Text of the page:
“Baltasar and Blimunda” (“Memorial do Convento” in the original Portuguese version) is a book written by Portuguese José Saramago, that was published in 1982.
The story follows the construction of Mafra Palace and Convent, whose construction was ordered by the king D. João V in 1717, as a payment of a promise he made before his first daughter was born. The narrative is centered in three main characters, whose stories get crossed somehow along the way, namely Father Bartolomeu, who is originally from Brazil and has the dream of constructing a machine that is able to fly, to which he gave the name “Passarola”, Baltasar, a young ex-soldier, from a low class, who works as a constructor in the Palace, and Blimunda, a young woman with special powers, being the two last ones the romantic pair of the story.
Throughout the book, readers can have a very truthful and close insight on the society of the time, and of the sacrifices and effort needed to build such a monument as Mafra Palace and Convent. However, “Baltasar and Blimunda” is not only an historical romance, since the major part of the narrative and description of the construction of the Palace is always accompanied by the personal story of the main characters, and most of the times the facts related to the construction are told according to the characters’ perspective. The book encapsulates a very strong symbolic component, with several references along the story, and this characteristic helps to maintain the narrative up to date, even though it is about events that occurred in the 18th century.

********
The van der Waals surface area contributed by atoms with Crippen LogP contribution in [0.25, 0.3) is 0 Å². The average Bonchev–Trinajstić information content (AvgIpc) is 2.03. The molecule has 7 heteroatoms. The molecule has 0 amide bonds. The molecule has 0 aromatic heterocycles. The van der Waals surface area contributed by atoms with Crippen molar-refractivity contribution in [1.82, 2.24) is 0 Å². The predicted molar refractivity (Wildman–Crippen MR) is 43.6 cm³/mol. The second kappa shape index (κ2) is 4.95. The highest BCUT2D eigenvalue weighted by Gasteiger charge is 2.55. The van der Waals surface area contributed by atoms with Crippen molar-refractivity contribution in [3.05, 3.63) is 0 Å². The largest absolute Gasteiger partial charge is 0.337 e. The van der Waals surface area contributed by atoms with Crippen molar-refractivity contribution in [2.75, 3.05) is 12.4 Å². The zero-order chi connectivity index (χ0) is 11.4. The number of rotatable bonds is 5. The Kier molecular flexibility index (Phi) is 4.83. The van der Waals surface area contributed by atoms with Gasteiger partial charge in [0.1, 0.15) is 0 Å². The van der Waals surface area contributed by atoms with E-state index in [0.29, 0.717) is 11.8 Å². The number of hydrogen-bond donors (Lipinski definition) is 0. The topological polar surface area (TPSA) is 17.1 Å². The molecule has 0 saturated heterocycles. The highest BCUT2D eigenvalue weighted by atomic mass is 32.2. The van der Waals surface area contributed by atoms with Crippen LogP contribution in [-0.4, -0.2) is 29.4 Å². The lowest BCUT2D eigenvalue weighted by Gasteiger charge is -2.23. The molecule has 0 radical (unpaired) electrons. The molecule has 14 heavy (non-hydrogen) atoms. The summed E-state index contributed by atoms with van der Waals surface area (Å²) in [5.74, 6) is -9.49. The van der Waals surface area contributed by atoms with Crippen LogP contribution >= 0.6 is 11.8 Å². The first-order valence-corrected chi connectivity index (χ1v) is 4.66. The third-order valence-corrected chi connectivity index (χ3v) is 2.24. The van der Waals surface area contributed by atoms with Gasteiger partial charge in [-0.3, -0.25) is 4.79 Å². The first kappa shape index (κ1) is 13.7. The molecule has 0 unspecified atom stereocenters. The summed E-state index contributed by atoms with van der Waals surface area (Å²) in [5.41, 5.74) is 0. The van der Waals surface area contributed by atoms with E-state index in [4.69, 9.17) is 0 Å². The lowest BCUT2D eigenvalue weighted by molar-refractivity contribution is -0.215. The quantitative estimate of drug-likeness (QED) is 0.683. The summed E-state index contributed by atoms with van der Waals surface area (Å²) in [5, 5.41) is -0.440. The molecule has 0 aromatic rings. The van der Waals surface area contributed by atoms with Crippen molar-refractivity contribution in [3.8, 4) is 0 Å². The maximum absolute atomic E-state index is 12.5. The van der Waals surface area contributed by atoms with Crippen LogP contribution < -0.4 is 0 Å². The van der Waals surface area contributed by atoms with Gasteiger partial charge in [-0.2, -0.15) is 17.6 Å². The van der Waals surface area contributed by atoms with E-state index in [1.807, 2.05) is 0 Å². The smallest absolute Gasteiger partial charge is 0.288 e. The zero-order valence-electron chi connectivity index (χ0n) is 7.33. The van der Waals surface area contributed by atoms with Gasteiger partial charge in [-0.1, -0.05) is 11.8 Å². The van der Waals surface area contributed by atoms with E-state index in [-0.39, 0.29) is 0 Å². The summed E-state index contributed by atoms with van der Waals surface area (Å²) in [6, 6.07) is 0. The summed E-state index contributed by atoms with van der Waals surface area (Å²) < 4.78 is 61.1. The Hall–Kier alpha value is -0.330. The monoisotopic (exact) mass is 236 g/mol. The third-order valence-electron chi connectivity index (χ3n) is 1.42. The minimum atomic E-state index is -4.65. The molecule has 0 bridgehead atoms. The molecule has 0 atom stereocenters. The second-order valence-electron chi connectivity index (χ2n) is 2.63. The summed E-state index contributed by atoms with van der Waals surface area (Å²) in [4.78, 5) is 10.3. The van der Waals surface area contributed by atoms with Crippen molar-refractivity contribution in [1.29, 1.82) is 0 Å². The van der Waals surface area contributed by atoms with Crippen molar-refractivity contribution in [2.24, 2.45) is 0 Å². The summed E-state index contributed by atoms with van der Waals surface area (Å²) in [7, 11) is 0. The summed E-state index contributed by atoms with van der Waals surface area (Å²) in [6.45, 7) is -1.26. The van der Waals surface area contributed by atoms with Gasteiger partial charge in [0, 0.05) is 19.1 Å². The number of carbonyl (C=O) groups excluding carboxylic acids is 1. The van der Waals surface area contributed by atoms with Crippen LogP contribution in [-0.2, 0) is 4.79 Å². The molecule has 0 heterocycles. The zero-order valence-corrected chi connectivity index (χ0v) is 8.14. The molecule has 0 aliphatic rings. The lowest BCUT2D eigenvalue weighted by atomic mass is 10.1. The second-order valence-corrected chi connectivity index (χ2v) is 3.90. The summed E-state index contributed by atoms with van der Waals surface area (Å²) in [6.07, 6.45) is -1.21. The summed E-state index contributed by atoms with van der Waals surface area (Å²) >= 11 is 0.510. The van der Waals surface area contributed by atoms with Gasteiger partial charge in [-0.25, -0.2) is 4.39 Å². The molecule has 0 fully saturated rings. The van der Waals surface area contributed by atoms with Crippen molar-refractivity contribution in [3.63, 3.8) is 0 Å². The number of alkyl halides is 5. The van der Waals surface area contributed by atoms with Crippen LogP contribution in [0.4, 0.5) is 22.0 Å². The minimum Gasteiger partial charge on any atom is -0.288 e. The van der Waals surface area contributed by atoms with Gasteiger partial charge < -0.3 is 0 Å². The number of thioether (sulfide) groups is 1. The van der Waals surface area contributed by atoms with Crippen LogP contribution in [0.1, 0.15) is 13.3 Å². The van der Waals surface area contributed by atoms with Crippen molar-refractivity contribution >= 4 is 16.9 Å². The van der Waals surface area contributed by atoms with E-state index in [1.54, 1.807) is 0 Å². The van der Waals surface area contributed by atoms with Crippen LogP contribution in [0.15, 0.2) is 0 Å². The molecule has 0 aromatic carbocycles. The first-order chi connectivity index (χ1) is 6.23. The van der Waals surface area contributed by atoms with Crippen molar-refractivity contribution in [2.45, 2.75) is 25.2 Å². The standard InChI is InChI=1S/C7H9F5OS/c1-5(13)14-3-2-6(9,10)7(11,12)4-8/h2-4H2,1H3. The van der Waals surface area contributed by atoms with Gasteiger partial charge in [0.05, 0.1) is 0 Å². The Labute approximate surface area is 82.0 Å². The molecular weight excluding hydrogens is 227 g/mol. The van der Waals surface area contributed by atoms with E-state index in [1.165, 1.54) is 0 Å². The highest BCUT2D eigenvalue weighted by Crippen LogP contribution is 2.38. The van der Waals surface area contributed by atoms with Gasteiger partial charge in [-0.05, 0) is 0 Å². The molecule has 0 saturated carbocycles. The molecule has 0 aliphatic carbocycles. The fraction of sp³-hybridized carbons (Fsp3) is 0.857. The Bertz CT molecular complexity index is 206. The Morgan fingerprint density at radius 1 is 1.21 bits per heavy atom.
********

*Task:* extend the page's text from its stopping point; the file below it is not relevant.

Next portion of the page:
In “Baltasar and Blimunda”, Saramago mixes the historical narrative with fiction and also a fantastic component, creating a book that is a social and political critique, but above all a reminder of the importance of dreams and love.
Considered by many the masterpiece of the author, “Baltasar and Blimunda” is currently translated into more than 20 languages, and the original Portuguese version is on its 50th edition.